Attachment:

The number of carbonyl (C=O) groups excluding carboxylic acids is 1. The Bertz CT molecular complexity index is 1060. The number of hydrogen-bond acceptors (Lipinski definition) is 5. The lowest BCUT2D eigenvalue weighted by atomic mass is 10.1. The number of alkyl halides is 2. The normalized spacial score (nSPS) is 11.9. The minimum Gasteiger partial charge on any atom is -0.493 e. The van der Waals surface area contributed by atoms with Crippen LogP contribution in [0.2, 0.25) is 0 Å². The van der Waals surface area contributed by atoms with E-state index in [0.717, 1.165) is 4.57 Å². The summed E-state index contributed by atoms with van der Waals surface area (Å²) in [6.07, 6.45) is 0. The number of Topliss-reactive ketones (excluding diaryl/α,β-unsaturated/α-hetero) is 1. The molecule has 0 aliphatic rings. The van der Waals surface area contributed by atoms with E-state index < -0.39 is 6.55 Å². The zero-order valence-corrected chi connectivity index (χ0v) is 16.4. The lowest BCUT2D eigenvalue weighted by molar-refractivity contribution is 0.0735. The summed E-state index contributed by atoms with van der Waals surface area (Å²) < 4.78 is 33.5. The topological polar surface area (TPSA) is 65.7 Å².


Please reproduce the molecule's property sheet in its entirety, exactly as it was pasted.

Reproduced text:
The number of carbonyl (C=O) groups excluding carboxylic acids is 1. The Bertz CT molecular complexity index is 1060. The number of hydrogen-bond acceptors (Lipinski definition) is 5. The lowest BCUT2D eigenvalue weighted by atomic mass is 10.1. The number of alkyl halides is 2. The normalized spacial score (nSPS) is 11.9. The minimum Gasteiger partial charge on any atom is -0.493 e. The van der Waals surface area contributed by atoms with Crippen LogP contribution in [0.2, 0.25) is 0 Å². The van der Waals surface area contributed by atoms with E-state index in [0.717, 1.165) is 4.57 Å². The summed E-state index contributed by atoms with van der Waals surface area (Å²) in [6.07, 6.45) is 0. The number of Topliss-reactive ketones (excluding diaryl/α,β-unsaturated/α-hetero) is 1. The molecule has 0 aliphatic rings. The van der Waals surface area contributed by atoms with E-state index < -0.39 is 6.55 Å². The zero-order valence-corrected chi connectivity index (χ0v) is 16.4. The lowest BCUT2D eigenvalue weighted by molar-refractivity contribution is 0.0735. The summed E-state index contributed by atoms with van der Waals surface area (Å²) < 4.78 is 33.5. The topological polar surface area (TPSA) is 65.7 Å².